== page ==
JUNEAU (AP) -- The ferry Tustumena sidled up to the downtown dock on Tuesday for the first time in 10 years to disgorge about 25 lawmakers and staff.
The voyage marked the start of the annual pilgrimage to the capital for the legislative session, which convenes Jan. 14.
''It's better than going on Gilligan's Island - those guys are gone forever. We're only gone for 120 days,'' said Rep. Ethan Berkowitz, D-Anchorage.
Legislative aide Richard Benavidas was relieved to put the two-day trip from Seward behind him. The ferry was pummeled by 25-foot waves in the Gulf of Alaska during the trip.
''There were pockets of agony throughout the ship. If you were sitting down, it looked like everybody was just drunkenly walking around,'' Benavidas said.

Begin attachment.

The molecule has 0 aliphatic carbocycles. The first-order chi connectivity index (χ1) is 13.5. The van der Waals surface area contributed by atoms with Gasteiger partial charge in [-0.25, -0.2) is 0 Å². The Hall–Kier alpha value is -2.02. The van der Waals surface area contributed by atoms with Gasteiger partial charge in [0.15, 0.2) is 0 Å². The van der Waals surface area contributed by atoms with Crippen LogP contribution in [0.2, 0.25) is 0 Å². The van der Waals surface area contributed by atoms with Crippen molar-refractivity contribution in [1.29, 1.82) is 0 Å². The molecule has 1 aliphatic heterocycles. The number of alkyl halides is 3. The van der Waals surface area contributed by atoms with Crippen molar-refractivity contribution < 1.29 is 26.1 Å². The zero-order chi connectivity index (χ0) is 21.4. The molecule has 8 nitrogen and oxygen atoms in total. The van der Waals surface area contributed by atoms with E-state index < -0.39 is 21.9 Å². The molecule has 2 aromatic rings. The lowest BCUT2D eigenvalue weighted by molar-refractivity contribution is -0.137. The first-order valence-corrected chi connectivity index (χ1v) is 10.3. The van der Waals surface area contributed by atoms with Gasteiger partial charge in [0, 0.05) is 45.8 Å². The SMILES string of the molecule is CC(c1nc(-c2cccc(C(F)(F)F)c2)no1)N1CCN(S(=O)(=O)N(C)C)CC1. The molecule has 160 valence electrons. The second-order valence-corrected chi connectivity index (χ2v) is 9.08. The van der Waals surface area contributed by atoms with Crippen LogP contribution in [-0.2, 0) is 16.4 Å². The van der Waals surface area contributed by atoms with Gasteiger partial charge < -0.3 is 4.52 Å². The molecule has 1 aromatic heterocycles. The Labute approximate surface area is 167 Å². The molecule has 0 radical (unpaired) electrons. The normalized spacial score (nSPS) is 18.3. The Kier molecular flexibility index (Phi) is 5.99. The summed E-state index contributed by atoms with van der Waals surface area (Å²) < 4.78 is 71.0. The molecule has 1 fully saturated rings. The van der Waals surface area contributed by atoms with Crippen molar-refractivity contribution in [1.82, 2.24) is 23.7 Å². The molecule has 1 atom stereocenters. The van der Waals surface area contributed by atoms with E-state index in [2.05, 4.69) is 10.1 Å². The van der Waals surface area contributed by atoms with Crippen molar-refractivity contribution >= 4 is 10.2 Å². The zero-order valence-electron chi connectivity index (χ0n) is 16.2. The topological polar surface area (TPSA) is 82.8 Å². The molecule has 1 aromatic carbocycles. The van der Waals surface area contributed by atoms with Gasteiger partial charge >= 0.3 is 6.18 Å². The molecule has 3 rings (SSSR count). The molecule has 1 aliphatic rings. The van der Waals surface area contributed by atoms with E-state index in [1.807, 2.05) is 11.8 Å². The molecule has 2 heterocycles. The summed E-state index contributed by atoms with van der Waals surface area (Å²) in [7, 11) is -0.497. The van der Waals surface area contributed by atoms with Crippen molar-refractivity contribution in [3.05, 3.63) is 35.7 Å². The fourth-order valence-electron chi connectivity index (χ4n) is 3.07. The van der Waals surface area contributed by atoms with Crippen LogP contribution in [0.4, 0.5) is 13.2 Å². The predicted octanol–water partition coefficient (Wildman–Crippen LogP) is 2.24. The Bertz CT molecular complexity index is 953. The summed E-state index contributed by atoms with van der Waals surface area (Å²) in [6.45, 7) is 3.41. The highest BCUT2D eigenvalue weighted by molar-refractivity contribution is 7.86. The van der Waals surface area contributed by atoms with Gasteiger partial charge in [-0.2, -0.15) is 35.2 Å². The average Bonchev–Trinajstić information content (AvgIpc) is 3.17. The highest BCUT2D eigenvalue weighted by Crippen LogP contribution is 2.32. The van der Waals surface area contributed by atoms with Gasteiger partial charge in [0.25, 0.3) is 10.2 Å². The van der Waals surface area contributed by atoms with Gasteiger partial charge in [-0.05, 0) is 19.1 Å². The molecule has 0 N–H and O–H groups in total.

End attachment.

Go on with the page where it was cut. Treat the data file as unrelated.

The more stable ferry Kennicott usually makes the winter crossing but it is down for winter maintenance, said Lynn Craddock-Melin, port captain.
Rep. Gary Stevens, R-Kodiak, stood on the dock watching the Tustumena, which delivered his car to Juneau. The move to the capital is a difficult one since his family is back in Kodiak, he said.
''I'm feeling like a gypsy moving around,'' he said.
Rep. Eric Croft, D-Anchorage, stood on the ferry clutching his baby and waving at a small crowd on the dock. Croft used to leave his wife, Joanna, behind. But after they had two children, the whole family began making the trip, he said.
''Families that travel together stay together,'' said Croft. ''We take more in bath toys now than I took in my whole luggage before.''
Leslie Ridle said the toughest thing for her was finding a suitable apartment. Ridle runs the Anchorage office of Gov. Tony Knowles. She moved here for the session.
''There's never any furnished places down here,'' Ridle said.
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